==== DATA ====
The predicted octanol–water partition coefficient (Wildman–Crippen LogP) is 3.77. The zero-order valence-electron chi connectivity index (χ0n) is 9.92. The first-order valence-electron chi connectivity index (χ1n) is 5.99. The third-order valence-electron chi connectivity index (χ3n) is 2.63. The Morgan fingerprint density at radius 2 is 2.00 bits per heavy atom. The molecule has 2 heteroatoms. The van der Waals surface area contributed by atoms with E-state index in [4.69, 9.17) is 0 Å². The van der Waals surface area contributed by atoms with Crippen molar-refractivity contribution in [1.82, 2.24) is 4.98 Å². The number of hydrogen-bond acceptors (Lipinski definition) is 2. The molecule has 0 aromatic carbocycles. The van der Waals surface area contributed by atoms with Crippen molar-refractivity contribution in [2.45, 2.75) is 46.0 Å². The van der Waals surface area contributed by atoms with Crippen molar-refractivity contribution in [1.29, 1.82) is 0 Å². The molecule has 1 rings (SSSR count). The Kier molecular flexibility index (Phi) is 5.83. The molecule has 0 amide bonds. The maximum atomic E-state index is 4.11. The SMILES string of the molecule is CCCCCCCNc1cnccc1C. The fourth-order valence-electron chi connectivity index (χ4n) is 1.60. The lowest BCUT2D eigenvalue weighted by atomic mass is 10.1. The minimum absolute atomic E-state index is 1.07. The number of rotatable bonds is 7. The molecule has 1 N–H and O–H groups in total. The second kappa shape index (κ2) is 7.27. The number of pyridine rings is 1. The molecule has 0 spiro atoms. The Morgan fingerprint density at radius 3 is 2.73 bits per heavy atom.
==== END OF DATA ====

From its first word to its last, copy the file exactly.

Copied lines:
The predicted octanol–water partition coefficient (Wildman–Crippen LogP) is 3.77. The zero-order valence-electron chi connectivity index (χ0n) is 9.92. The first-order valence-electron chi connectivity index (χ1n) is 5.99. The third-order valence-electron chi connectivity index (χ3n) is 2.63. The Morgan fingerprint density at radius 2 is 2.00 bits per heavy atom. The molecule has 2 heteroatoms. The van der Waals surface area contributed by atoms with E-state index in [4.69, 9.17) is 0 Å². The van der Waals surface area contributed by atoms with Crippen molar-refractivity contribution in [1.82, 2.24) is 4.98 Å². The number of hydrogen-bond acceptors (Lipinski definition) is 2. The molecule has 0 aromatic carbocycles. The van der Waals surface area contributed by atoms with Crippen molar-refractivity contribution in [2.45, 2.75) is 46.0 Å². The van der Waals surface area contributed by atoms with Crippen molar-refractivity contribution in [1.29, 1.82) is 0 Å². The molecule has 1 rings (SSSR count). The Kier molecular flexibility index (Phi) is 5.83. The molecule has 0 amide bonds. The maximum atomic E-state index is 4.11. The SMILES string of the molecule is CCCCCCCNc1cnccc1C. The fourth-order valence-electron chi connectivity index (χ4n) is 1.60. The lowest BCUT2D eigenvalue weighted by atomic mass is 10.1. The minimum absolute atomic E-state index is 1.07. The number of rotatable bonds is 7. The molecule has 1 N–H and O–H groups in total. The second kappa shape index (κ2) is 7.27. The number of pyridine rings is 1. The molecule has 0 spiro atoms. The Morgan fingerprint density at radius 3 is 2.73 bits per heavy atom.